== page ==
John Drake Services, Inc.
1427 E. 68th Street
Long Beach, CA 90805
(562) 423-4879

Please click onto the following link in regards to specifications of photovoltaic modules.

Please click onto the following link before you purchase photovoltaic modules.

electricity from the sun by John Drake II     |     home
About Us   |   About this website.   |   Getting Started   |   Solar Panels / Photovoltaic Modules - Read Before You Buy   |   Make A Plan   |   PV System Layout and Parts   |   Start with the loads you are going to operate   |   Battery Types and Sizing   |   Battery Safety   |   Battery Charging Voltages and Temperature   |   Battery Trouble Shooting   |   Charging Batteries - You can't have everything.   |   Battery State of Charge and Measurement   |   Safety Devices Fuses and Circuit Breakers   |   Series & Parallel Wiring   |   Wiring and Power Distribution Connections   |   Photovolatic Module Specifications - Real or a Pipe Dream   |   Photovoltaic module solar panel location and positioning   |   Photovoltaic Module and Solar Panel Information   |   Charge Controller Types   |   Wire and Cable Types   |   Wiring  - Doing it Right   |   Connections for Wiring   |   Voltage Drop - Wire Loss, What are they?   |   Outdoor Connections   |   Wire loss - Voltage drop charts   |   D.C. to A.C. Inverters   |   Low Voltage D.C. Lighting & Color Temperature of Light   |   Battery System Monitoring   |   Dont fool yourself - Spending your money wisely.   |   Solar Converters GS-1AC   |   Linear Current Boosters for Water Pumping   |   Utility Grid Intertie Systems   |   Solar Insolation Chart   |   More Information   |   Alternative Energy Expectations   |   Power Needs Worksheet   |   Reference Sources   |   Contact Us
Photovoltaic Module and Solar Panel Information
Basically there are three common types of photovolaic modules.

Single or Mono Crystal

This type of photovoltaic cell was the first kind made around 1954.
It looks pretty much the same over its surface, some manufacturers
etch grooves in each cell to increase surface area.
These are grown from a doped silicon ingot and then sliced into
individual cells.
The single crystal is the most efficient with a given amount of light and
also the most expensive.
By being the most efficient a single crystal panel will offer the most
watts per square foot.
Where mounting space is a concern, this is the best route.

Poly or Semi-Crystalline

This type of cell structure came about in the late '80s.
It looks like a bunch of broken crystals arranged hap-hazardly on the
These are a little cheaper than the mono crystalline panels but also
are a little less efficient.

Thin Film or Amorphous

This type of cell came out in the late '80's.
I remember seeing some of the first ones made by Arco Solar.
Part of the Arco Solar school included a tour of their plant in
Camarillo. We were allowed to go anywhere in the plant except for
the thin-film production area.
A thin film panel is made by spraying, in a vacuum, a doped silicon
material onto a glass or metal substrate (backing).
These panels use the least amount of silicon per square foot which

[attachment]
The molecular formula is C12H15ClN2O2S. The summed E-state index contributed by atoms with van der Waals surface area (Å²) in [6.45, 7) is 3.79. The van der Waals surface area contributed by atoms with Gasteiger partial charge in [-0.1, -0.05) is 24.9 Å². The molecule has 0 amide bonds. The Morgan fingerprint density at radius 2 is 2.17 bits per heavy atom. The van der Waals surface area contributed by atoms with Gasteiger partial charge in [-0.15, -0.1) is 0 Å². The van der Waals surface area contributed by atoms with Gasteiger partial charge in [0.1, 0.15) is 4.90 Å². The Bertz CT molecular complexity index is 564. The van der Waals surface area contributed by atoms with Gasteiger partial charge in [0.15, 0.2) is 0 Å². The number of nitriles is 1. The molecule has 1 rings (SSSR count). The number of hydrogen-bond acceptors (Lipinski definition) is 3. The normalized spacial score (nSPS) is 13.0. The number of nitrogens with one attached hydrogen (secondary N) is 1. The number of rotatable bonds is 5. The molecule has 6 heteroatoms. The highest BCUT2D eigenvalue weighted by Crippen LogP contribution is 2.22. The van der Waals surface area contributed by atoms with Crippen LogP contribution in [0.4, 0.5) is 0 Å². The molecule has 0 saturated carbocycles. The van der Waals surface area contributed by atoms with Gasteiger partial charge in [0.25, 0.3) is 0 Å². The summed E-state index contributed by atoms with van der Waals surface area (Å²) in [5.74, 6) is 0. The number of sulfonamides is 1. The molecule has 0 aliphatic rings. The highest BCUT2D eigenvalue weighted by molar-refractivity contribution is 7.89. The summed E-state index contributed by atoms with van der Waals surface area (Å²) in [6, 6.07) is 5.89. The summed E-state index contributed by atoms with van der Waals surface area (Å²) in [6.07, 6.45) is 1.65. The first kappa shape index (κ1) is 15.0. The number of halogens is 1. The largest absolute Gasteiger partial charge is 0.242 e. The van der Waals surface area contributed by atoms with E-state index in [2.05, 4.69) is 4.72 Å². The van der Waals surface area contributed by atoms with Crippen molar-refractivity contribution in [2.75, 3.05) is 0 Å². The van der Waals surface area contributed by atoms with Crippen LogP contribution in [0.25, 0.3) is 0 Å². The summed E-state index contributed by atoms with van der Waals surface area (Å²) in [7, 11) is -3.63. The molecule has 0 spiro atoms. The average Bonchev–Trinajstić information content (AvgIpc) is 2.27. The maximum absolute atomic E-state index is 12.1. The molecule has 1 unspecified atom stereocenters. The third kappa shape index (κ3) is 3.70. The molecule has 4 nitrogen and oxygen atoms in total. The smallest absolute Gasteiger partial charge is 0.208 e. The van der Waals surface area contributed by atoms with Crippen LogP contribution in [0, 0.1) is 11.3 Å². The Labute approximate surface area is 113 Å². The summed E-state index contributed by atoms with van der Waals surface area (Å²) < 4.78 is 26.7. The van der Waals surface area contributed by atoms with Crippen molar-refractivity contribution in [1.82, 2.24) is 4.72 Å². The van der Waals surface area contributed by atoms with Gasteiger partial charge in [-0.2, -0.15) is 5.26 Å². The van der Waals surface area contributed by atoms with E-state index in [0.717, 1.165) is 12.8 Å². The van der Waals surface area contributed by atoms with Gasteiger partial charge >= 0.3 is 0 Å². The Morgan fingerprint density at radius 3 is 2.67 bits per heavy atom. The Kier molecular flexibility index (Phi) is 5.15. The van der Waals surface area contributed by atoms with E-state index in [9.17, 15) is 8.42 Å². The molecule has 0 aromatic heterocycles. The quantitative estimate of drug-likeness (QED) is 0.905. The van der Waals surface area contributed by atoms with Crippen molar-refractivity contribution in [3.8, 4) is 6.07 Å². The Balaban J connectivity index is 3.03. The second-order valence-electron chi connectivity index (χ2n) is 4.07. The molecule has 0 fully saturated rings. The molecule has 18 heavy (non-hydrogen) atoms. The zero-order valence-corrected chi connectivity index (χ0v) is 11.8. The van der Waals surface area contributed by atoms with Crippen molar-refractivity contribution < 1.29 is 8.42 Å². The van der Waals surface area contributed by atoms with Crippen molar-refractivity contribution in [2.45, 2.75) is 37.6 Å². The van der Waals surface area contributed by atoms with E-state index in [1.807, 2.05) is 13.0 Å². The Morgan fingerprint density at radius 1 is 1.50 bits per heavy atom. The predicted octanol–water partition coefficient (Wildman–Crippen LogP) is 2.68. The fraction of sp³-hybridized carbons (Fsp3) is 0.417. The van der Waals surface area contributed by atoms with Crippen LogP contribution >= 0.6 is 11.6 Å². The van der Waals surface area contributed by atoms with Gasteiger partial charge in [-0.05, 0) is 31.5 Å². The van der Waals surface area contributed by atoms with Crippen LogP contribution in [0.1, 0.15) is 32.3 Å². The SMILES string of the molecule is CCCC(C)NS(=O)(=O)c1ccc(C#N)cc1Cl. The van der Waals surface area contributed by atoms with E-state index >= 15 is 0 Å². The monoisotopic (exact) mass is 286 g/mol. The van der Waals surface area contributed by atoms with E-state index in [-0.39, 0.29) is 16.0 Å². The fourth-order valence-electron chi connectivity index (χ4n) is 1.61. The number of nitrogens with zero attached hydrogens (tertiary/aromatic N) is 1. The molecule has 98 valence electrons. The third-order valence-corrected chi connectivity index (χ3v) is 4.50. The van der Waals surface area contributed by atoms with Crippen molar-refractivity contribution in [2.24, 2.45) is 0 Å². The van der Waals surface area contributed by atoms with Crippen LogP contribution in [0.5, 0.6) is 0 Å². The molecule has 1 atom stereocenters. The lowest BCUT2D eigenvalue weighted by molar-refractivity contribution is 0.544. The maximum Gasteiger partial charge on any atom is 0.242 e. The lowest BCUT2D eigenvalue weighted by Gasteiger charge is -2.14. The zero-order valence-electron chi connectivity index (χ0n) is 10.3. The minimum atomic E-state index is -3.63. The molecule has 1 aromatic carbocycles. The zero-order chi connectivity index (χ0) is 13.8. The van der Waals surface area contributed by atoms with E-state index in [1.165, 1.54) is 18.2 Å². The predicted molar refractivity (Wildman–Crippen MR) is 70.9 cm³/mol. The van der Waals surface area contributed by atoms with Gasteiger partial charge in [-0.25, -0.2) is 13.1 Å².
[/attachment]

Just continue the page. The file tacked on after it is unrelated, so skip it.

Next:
affects pricing but they are also the least efficient.
These work fine in an installation where panel size is not a concern.
A quick note: even though these are not as efficient as the mono
or poly crystalline panels, they will start to produce power with less
light. Earlier in the morning and late in the afternoon, as well as on
heavily overcast days, these panels will produce power when the
other two types do not.   
Another quick note: thin-film panels will degrade about ten percent in
the first year and then level off and age like single or multi crystal panels.
Manufacturers of thin film panels will often derate the label specifications
by 10 percent.
After about a year the module will be at the label specifications.
When putting together a system using thin film modules,
please over size (amp ratings) the components so the
system will handle the higher output for the first year.

There is a lot of confusion regarding the specifications of photovoltaic

Let's start with the wattage.

Wattage is the amount of power a module can produce in optimum
conditions when connected to a system.
The maximum wattage listed is where the voltage curve (0 volts up to
open circuit voltage) and the amperage curve (0 amps up to short circuit
amperage) meet in the "sweet spot."

And then we have voltage.

You will see two voltages on the pv module label.
The first is the Voc or voltage open circuit. If you set the panel in full sun
and measure the voltage, without the panel connected to a controller or
battery, that would be the open circuit voltage.
The second is the Vmp or voltage maximum power. This is the sweet
spot where amperage and current meet to produce the most power.

A quick note about voltages:

If you take a 12 volt panel with an open circuit voltage of 20 to 22 volts
and connect it directly to a 12 volt battery, the voltage will drop
down to around 13.5 to 14.5 volts.
The battery acts as a load and drags the battery voltage down.
If you connect the panel to a conventional charge controller and
then to a battery, the same thing will happen.
A 12 volt battery needs around 13.5 to 14.0 volts for normal charging.  
Most people do not know this and can not understand why a panel
having an open circuit voltage a few volts above the nominal
battery voltage will not charge their battery.   

How about current, or amperage.

You will see two current ratings.
The first is Imp or amperage maximum power where the current curve
meets the voltage curve for maximum power output.
The second is Isc which is the current short circuit, this is the most
current the panel can put out under normal conditions.